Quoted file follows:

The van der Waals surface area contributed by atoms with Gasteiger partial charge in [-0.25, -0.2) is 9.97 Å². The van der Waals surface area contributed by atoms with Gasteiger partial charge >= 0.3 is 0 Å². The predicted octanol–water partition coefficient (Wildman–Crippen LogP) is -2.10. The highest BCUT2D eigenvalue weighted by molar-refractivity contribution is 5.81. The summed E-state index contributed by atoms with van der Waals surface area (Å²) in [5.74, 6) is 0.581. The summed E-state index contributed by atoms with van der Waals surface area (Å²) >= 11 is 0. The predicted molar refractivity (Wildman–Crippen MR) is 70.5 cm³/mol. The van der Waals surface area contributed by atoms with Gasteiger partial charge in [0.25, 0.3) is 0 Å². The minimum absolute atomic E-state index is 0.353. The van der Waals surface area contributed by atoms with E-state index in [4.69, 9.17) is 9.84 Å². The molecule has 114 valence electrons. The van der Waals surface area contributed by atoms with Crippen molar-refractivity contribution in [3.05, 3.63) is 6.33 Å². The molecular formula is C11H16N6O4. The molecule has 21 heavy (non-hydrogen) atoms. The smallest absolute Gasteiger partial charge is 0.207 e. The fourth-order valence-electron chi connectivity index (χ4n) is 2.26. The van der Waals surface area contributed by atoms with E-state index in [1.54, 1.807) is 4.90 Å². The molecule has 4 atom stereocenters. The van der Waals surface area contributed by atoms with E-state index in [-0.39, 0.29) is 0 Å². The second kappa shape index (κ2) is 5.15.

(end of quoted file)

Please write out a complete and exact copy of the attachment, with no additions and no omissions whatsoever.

The van der Waals surface area contributed by atoms with Gasteiger partial charge in [-0.25, -0.2) is 9.97 Å². The van der Waals surface area contributed by atoms with Gasteiger partial charge >= 0.3 is 0 Å². The predicted octanol–water partition coefficient (Wildman–Crippen LogP) is -2.10. The highest BCUT2D eigenvalue weighted by molar-refractivity contribution is 5.81. The summed E-state index contributed by atoms with van der Waals surface area (Å²) in [5.74, 6) is 0.581. The summed E-state index contributed by atoms with van der Waals surface area (Å²) >= 11 is 0. The predicted molar refractivity (Wildman–Crippen MR) is 70.5 cm³/mol. The van der Waals surface area contributed by atoms with Gasteiger partial charge in [0.25, 0.3) is 0 Å². The minimum absolute atomic E-state index is 0.353. The van der Waals surface area contributed by atoms with E-state index in [4.69, 9.17) is 9.84 Å². The molecule has 114 valence electrons. The van der Waals surface area contributed by atoms with Crippen molar-refractivity contribution in [3.05, 3.63) is 6.33 Å². The molecular formula is C11H16N6O4. The molecule has 21 heavy (non-hydrogen) atoms. The smallest absolute Gasteiger partial charge is 0.207 e. The fourth-order valence-electron chi connectivity index (χ4n) is 2.26. The van der Waals surface area contributed by atoms with E-state index in [1.54, 1.807) is 4.90 Å². The molecule has 4 atom stereocenters. The van der Waals surface area contributed by atoms with E-state index in [-0.39, 0.29) is 0 Å². The second kappa shape index (κ2) is 5.15.